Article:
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Medical negligence (sometimes called clinical negligence) is when you receive treatment from a healthcare professional, and you suffer an injury because the treatment was not up to the expected standard.

We deal with clinical/medical negligence claims that arise in a wide range of settings, including hospitals, dental clinics, physiotherapy treatment rooms and beauty salons. Negligence claims don’t just arise because of a specific treatment. You might have a claim if you have been misdiagnosed or you haven’t received necessary treatment on time or at all.

There are usually two things you need to prove to make a successful medical negligence claim:

  • The standard of care that you received fell below the accepted standard for your specific treatment (known as negligence); and
  • As a direct result of this negligence, you have suffered loss such as a physical injury (known as causation).

Frequently Asked Questions

How long after medical negligence can you claim?

Typically, claims for clinical negligence should be brought within three years either of the date of the negligent operation or treatment or, in some cases, the date you first learned that there may have been negligence, which we would help to identify and advise further upon if this is applicable.

In the event of a claim involving a child, the time limit for starting a claim is usually three years from their 18th birthday.

There are other time limits which may apply and we will advise you of these if necessary. Because of these time limits it’s important to contact a solicitor once you become aware of a potential medical negligence claim. Occasionally we may be able to issue proceedings as a precaution to avoid you being prevented from bringing a claim because the time limit has expired.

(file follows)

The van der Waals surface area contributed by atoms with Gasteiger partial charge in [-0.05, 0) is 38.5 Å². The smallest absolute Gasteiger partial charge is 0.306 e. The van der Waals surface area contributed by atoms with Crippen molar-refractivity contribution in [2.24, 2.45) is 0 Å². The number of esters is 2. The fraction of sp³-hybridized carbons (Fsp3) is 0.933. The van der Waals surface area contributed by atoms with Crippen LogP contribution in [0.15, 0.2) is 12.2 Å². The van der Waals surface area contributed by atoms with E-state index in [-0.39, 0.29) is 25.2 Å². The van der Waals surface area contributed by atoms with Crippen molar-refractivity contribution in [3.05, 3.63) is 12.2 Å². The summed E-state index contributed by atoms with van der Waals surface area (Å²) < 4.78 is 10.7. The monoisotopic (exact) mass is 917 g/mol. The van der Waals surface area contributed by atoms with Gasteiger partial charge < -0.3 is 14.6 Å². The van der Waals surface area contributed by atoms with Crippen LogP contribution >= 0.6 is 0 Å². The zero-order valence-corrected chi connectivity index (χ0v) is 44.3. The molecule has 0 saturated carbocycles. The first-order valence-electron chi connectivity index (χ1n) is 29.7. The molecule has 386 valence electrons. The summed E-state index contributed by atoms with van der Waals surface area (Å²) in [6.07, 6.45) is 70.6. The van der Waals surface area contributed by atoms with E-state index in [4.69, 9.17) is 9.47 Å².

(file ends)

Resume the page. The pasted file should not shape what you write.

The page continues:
Do you offer no-win, no-fee medical negligence claims?

In most instances we offer Conditional Fee Agreements (“no win no fee “) for medical negligence claims. A Conditional Fee Agreement means that whether you win or lose, making a medical negligence claim will usually come at no financial risk or cost to you.

How long does a medical negligence claim take?

The time it takes to complete a medical negligence claim depends entirely on the nature of the claim. Claims inevitably take time and patience to conclude, especially if clients continue to receive treatment, liability is denied, there is a need for extensive medical evidence or if there are pre-existing conditions which have been made worse by the negligent treatment. Remember it may not always be in your best interests to settle a claim quickly because the extent of your injuries and the amount of compensation you are entitled to may not be clear for several years.

How do I sue a medical provider for medical negligence

Whether to pursue a claim can be a very difficult decision, particularly when you have had a good relationship with either the treating expert or the NHS, as examples.  If you have suffered an injury because of medical negligence, you’ll very likely feel stressed and vulnerable. It’s important however to contact a solicitor so that the extent of your injury and loss is established as soon as possible. If a healthcare provider was responsible for your treatment, we will be able to advise you on the strength of the claim and begin to take the steps necessary to protect your legal position. These steps can include:

  • Obtaining your medical records
  • Commissioning a liability report and a full prognosis report

Analysing the details and instructing an expert on your condition where appropriate

  • Sending a letter of claim to the defendant
  • Seeking an admission of liability
  • Negotiating a settlement if appropriate
  • Issuing court proceedings if no agreement is possible


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Catherine Smith
Summer Penfold

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